Mere days after the New York Times published an article supporting the cancellation of a teen girl by a classmate over a racial slur, the publication ran a story defending Hilaria Baldwin, Alec Baldwin’s wife, after it was revealed that she faked being a Spaniard for years.
While the Times has preached against forms of cultural borrowing before, having recently published an article critiquing tiki bars as “racial inequity and cultural appropriation,” it graciously granted the yoga instructor a platform to express her belief that she did nothing wrong.
“There is not something I’m doing wrong, and I think there is a difference between hiding and creating a boundary,” Baldwin maintained in one of the first paragraphs of the article.
“She doesn’t understand why anyone would think she has portrayed herself as anything other than who she is: someone steeped in two cultures,” the article deduced. “Evidently, she said, ‘people don’t have the attention span for that kind of thing.’”
Instead of acknowledging that Baldwin’s attempts to fake an accent, to appear as an icon for the cover of a Spanish-language magazine, and to allegedly forget certain English words were ridiculous for someone born in Boston to American parents, the Times claimed that “millions of people, cooped up and tired and probably too online at the end of the year,” were “dogging” the celebrity. The article continued to justify Baldwin’s mistakes, propping up her excuses and calling out people who noted when her Spanish facade faltered as purporting “misconceptions.”
Baldwin is bilingual, the article argued, so she was just nervous when she asked someone for the English word for cucumber on live television. Her talent agency must have used poor reporting to complete her bio on its website, which claimed she was born in Spain. And how was she supposed to know that multiple publications had labeled her a Spaniard? She doesn’t read her own press.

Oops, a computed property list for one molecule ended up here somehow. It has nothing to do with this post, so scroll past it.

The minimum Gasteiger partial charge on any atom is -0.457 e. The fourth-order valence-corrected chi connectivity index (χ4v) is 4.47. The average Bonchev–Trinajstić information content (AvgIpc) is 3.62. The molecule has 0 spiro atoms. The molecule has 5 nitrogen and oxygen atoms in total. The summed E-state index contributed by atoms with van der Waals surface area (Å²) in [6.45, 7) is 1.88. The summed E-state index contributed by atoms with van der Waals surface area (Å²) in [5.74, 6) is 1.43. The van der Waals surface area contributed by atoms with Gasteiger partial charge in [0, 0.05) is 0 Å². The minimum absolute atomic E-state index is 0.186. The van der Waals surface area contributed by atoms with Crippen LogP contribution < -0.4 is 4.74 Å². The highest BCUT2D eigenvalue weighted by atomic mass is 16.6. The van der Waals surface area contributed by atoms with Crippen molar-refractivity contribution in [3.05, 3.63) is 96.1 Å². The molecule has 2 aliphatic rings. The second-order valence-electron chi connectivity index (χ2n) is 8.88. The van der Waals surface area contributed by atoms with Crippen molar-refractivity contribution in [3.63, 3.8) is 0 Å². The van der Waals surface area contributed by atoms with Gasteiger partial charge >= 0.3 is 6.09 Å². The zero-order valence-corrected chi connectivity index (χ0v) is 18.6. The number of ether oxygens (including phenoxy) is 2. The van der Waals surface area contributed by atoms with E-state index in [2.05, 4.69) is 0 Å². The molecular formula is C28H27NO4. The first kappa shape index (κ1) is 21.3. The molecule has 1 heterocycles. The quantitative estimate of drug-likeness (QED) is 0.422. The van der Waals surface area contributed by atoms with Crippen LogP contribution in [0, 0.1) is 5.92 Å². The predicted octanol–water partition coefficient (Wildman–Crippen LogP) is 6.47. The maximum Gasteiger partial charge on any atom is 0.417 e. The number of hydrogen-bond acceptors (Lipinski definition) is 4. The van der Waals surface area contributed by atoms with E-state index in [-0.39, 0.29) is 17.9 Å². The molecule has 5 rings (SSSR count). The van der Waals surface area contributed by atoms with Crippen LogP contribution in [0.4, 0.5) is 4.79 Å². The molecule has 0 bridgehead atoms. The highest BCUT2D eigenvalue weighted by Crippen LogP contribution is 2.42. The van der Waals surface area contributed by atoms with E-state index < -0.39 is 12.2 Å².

Under accusations of cultural appropriation, the Times gave Baldwin a free pass, taking her word as truth. “She said she did not believe her story was one that bears any connection to cultural appropriation because, she said, as much as American culture has shaped her, so too has the culture of Spain: ‘Who is to say what you’re allowed to absorb and not absorb growing up?’” the article stated.
The article also granted Baldwin a victim card, painting her as an honest celeb trying to keep her privacy while strangers on the internet claw her down.
“You are entitled to your privacy, I am entitled to my privacy,” Baldwin said. “People say, ‘No, you’re not entitled to your privacy because you married a famous person and you have Instagram.’ Well, that’s not really true.”
“The things I have shared about myself are very clear,” she continued. “I was born in Boston. I spent time in Boston and in Spain. My family now lives in Spain. I moved to New York when I was 19 years old and I have lived here ever since. For me, I feel like I have spent 10 years sharing that story over and over again. And now it seems like it’s not enough.”